cancel
Showing results for 
Search instead for 
Did you mean: 

memory utilization advice

SOLVED
Go to solution
Elena Leontieva
Esteemed Contributor

memory utilization advice

Hi,

We had 4GB of RAM and 6GB of swap configured on N class. I monitored the situation for some time and figured that we want to add memory in order to get rid of swapping. So, 2GB has been added, now we have 6GB RAM, 6GB swap, swapmem_on=1. But the swapping is still here because my DBA did changes to Oracle ( increased SGA?) and we are back to where we were before memory upgrade in terms of swapping.

Any comments/advice?

Thanks in advance.
Elena.
12 REPLIES
Pete Randall
Outstanding Contributor

Re: memory utilization advice

Elena,

Approaching things from the simple side, can you get your DBA to change things back so you can at least see what effect your RAM increase had by itself and then tune from there?


Pete


Pete
Elena Leontieva
Esteemed Contributor

Re: memory utilization advice

This is my swapinfo -tam output:
cocn03(root):/var/adm/perf> swapinfo -tam
Mb Mb Mb PCT START/ Mb
TYPE AVAIL USED FREE USED LIMIT RESERVE PRI NAME
dev 1024 0 1024 0% 0 - 1 /dev/vg00/lvol2
dev 1024 194 830 19% 0 - 0 /dev/vg00/lvol10
dev 4096 193 3903 5% 0 - 0 /dev/vg03/lvol1
reserve - 4825 -4825
memory 5044 654 4390 13%
total 11188 5866 5322 52% - 0 -

DBA is saying that the reserved area for the OS ( 4825mb from a total of 11188mb ) is significantly higher than Oracle's utilization, so that we should consider reducing the reserved area. My understanding is that reserved is needed for processes (not OS) and I have no control on how much goes in reserve.
Pete, I do not think we can go back, SGA is 1.7GB.

Elena.
doug mielke
Respected Contributor

Re: memory utilization advice

Assuming you're running 64 bit Oracle. (otherwise SGA limit is around 2 gig) you could consider lowering (very low) your disk buffers. If the SGA is large, you may not need them, since Oracle will keep them in memory anyway.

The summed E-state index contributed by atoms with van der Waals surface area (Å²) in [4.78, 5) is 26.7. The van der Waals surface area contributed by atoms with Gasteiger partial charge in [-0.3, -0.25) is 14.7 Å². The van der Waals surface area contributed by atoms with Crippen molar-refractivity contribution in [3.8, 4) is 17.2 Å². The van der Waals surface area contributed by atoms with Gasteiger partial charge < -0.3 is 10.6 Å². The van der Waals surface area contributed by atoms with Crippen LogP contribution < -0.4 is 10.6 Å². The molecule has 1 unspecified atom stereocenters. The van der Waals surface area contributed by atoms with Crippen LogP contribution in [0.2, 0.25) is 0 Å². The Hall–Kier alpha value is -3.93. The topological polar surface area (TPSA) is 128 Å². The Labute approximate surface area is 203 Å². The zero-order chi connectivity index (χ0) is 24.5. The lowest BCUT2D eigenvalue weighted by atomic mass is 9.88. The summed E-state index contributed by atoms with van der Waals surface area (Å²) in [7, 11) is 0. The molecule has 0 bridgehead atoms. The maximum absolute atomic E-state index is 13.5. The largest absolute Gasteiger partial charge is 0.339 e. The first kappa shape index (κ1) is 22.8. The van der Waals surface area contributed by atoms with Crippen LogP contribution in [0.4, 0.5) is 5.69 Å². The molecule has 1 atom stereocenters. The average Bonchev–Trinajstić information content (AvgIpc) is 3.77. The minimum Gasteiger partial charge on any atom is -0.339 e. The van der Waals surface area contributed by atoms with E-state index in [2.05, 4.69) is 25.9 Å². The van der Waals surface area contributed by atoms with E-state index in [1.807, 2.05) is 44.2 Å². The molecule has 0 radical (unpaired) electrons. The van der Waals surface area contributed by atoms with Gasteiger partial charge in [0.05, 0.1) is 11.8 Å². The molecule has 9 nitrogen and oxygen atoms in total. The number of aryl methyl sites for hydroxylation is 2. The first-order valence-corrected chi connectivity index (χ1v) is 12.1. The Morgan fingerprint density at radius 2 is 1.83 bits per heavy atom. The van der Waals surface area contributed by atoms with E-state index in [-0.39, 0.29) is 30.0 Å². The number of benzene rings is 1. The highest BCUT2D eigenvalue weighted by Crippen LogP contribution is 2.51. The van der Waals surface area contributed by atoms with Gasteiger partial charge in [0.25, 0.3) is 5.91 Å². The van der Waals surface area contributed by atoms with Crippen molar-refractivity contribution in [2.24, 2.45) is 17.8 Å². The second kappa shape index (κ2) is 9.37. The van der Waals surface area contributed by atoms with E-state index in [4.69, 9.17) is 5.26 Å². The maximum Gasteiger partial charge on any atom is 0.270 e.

We've seen great improvements when raising SGA. (I wonder if the improvement is enough to tolorate the swapping)
A. Clay Stephenson
Acclaimed Contributor

Re: memory utilization advice

It is possible that you are running dynamic buffer cache and the default value of 50% is in play. 11.11 boxes typically perform best when buffer cache is limited to about 800-1200MB; 11.0 boxes typically optimize at somewhere between 400-800 MB -- and that is generous. Tune your kernel accordingly. My preference is to hard set the buffer cache by setting bufpages to a non-zero value but that's just my blind and simple approach. Silly me, I actually bother to measure these things.

If this were me, I would reduce shmmax so that the DBA can't pull this stunt again -- at least without letting you know beforehand.

I can absolutely assure you that any gains the DBA might have thought he achieved by increasing his cache are more than offset (by about 2 orders of magnitude) by the penalty of swapping.
If it ain't broke, I can fix that.
Elena Leontieva
Esteemed Contributor

Re: memory utilization advice

Hi,

It is 11.00. Buffer cache is hard set to 9.8MB (nbuf = 0, bufpages = 2400). I wish I can understand how he grabbed the memory.

Elena.
Volker Borowski
Honored Contributor

Re: memory utilization advice

Elena,

is this a standalone database server or is there additional application server software on it ? If yes, what (i.e. SAP ?)

If not, how many clients connect to the database and are these connections either handed by dedicated or multithreaded server processing ?

Check the output of top for the number of oracleSID processes and allocated memory for each process. Also compare the number to

select count(*) form v$session;

If they are close and high, you run dedicated and may consider to change to multithreaded configuration, which will reduce the number of oracle processes and the related process/context switching on OS level. Check your application documentation, if this change is permitted (with SAP it is not !).

Hope this helps
Volker
A. Clay Stephenson
Acclaimed Contributor

Re: memory utilization advice

9.8MB of buffer cache is much too small. That doesn't allow much buffer for often used files. I would increase it to at least 200MB (bufpages=51200) and double that would not be bad at all.